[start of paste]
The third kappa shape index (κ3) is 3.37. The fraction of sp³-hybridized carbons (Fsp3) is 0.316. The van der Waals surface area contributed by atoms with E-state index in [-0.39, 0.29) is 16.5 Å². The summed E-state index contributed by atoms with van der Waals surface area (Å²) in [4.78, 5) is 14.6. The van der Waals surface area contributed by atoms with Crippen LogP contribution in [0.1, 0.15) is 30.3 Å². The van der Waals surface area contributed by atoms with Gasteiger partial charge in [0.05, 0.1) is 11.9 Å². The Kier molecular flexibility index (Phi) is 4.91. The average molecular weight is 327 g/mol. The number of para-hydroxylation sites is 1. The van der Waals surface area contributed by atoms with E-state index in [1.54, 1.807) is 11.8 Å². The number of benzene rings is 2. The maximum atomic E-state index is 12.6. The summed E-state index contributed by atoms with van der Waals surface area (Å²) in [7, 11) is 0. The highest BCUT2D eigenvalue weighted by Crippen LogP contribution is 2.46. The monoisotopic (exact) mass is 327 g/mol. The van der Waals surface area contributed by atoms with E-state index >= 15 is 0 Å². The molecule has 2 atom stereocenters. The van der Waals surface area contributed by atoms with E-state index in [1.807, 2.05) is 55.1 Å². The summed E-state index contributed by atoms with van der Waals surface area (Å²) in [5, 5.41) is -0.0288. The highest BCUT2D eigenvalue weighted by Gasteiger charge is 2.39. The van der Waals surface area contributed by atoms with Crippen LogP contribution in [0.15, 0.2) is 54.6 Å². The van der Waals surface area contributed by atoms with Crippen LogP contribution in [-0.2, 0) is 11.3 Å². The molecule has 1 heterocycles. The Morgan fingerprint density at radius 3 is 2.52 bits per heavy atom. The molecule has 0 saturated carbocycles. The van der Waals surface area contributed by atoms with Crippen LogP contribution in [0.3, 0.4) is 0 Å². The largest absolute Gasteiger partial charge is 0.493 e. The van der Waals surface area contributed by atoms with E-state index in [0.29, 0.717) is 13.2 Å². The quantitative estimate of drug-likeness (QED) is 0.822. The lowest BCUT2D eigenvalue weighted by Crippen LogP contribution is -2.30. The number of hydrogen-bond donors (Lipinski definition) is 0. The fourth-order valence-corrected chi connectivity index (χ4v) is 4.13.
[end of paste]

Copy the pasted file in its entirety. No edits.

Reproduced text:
The third kappa shape index (κ3) is 3.37. The fraction of sp³-hybridized carbons (Fsp3) is 0.316. The van der Waals surface area contributed by atoms with E-state index in [-0.39, 0.29) is 16.5 Å². The summed E-state index contributed by atoms with van der Waals surface area (Å²) in [4.78, 5) is 14.6. The van der Waals surface area contributed by atoms with Crippen LogP contribution in [0.1, 0.15) is 30.3 Å². The van der Waals surface area contributed by atoms with Gasteiger partial charge in [0.05, 0.1) is 11.9 Å². The Kier molecular flexibility index (Phi) is 4.91. The average molecular weight is 327 g/mol. The number of para-hydroxylation sites is 1. The van der Waals surface area contributed by atoms with E-state index in [1.54, 1.807) is 11.8 Å². The number of benzene rings is 2. The maximum atomic E-state index is 12.6. The summed E-state index contributed by atoms with van der Waals surface area (Å²) in [7, 11) is 0. The highest BCUT2D eigenvalue weighted by Crippen LogP contribution is 2.46. The monoisotopic (exact) mass is 327 g/mol. The van der Waals surface area contributed by atoms with E-state index >= 15 is 0 Å². The molecule has 2 atom stereocenters. The van der Waals surface area contributed by atoms with E-state index in [1.807, 2.05) is 55.1 Å². The summed E-state index contributed by atoms with van der Waals surface area (Å²) in [5, 5.41) is -0.0288. The highest BCUT2D eigenvalue weighted by Gasteiger charge is 2.39. The van der Waals surface area contributed by atoms with Crippen LogP contribution in [0.15, 0.2) is 54.6 Å². The van der Waals surface area contributed by atoms with Crippen LogP contribution in [-0.2, 0) is 11.3 Å². The molecule has 1 heterocycles. The Morgan fingerprint density at radius 3 is 2.52 bits per heavy atom. The molecule has 0 saturated carbocycles. The van der Waals surface area contributed by atoms with Crippen LogP contribution in [0.3, 0.4) is 0 Å². The largest absolute Gasteiger partial charge is 0.493 e. The van der Waals surface area contributed by atoms with E-state index in [0.29, 0.717) is 13.2 Å². The quantitative estimate of drug-likeness (QED) is 0.822. The lowest BCUT2D eigenvalue weighted by Crippen LogP contribution is -2.30. The number of hydrogen-bond donors (Lipinski definition) is 0. The fourth-order valence-corrected chi connectivity index (χ4v) is 4.13.